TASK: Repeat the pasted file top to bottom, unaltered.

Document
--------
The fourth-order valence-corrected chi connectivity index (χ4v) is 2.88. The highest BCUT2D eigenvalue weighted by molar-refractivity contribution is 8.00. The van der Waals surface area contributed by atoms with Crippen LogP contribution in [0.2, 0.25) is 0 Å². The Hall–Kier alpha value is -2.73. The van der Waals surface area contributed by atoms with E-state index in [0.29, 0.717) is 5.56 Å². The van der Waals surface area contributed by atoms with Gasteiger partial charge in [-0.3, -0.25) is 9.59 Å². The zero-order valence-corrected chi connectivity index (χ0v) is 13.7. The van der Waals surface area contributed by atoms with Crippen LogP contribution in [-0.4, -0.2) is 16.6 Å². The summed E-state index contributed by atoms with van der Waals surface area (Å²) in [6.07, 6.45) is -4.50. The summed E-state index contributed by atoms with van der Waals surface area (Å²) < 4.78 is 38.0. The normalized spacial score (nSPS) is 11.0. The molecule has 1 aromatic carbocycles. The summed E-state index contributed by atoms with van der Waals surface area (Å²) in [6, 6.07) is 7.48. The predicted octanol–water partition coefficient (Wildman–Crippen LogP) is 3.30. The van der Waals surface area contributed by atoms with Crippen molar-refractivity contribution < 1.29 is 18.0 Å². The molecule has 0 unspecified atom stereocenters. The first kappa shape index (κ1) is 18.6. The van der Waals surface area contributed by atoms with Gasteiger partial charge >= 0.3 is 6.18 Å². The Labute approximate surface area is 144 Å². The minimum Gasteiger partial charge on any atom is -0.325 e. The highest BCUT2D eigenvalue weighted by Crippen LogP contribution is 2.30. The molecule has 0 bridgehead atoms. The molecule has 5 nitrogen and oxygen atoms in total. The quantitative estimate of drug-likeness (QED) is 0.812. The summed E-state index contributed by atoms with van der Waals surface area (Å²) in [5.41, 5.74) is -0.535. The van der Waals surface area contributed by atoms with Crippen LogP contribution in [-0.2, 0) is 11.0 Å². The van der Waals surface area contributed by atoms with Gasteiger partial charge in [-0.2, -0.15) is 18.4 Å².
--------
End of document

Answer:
The fourth-order valence-corrected chi connectivity index (χ4v) is 2.88. The highest BCUT2D eigenvalue weighted by molar-refractivity contribution is 8.00. The van der Waals surface area contributed by atoms with Crippen LogP contribution in [0.2, 0.25) is 0 Å². The Hall–Kier alpha value is -2.73. The van der Waals surface area contributed by atoms with E-state index in [0.29, 0.717) is 5.56 Å². The van der Waals surface area contributed by atoms with Gasteiger partial charge in [-0.3, -0.25) is 9.59 Å². The zero-order valence-corrected chi connectivity index (χ0v) is 13.7. The van der Waals surface area contributed by atoms with Crippen LogP contribution in [-0.4, -0.2) is 16.6 Å². The summed E-state index contributed by atoms with van der Waals surface area (Å²) in [6.07, 6.45) is -4.50. The summed E-state index contributed by atoms with van der Waals surface area (Å²) < 4.78 is 38.0. The normalized spacial score (nSPS) is 11.0. The molecule has 1 aromatic carbocycles. The summed E-state index contributed by atoms with van der Waals surface area (Å²) in [6, 6.07) is 7.48. The predicted octanol–water partition coefficient (Wildman–Crippen LogP) is 3.30. The van der Waals surface area contributed by atoms with Crippen molar-refractivity contribution < 1.29 is 18.0 Å². The molecule has 0 unspecified atom stereocenters. The first kappa shape index (κ1) is 18.6. The van der Waals surface area contributed by atoms with Gasteiger partial charge >= 0.3 is 6.18 Å². The Labute approximate surface area is 144 Å². The minimum Gasteiger partial charge on any atom is -0.325 e. The highest BCUT2D eigenvalue weighted by Crippen LogP contribution is 2.30. The molecule has 0 bridgehead atoms. The molecule has 5 nitrogen and oxygen atoms in total. The quantitative estimate of drug-likeness (QED) is 0.812. The summed E-state index contributed by atoms with van der Waals surface area (Å²) in [5.41, 5.74) is -0.535. The van der Waals surface area contributed by atoms with Crippen LogP contribution in [-0.2, 0) is 11.0 Å². The van der Waals surface area contributed by atoms with Gasteiger partial charge in [-0.2, -0.15) is 18.4 Å².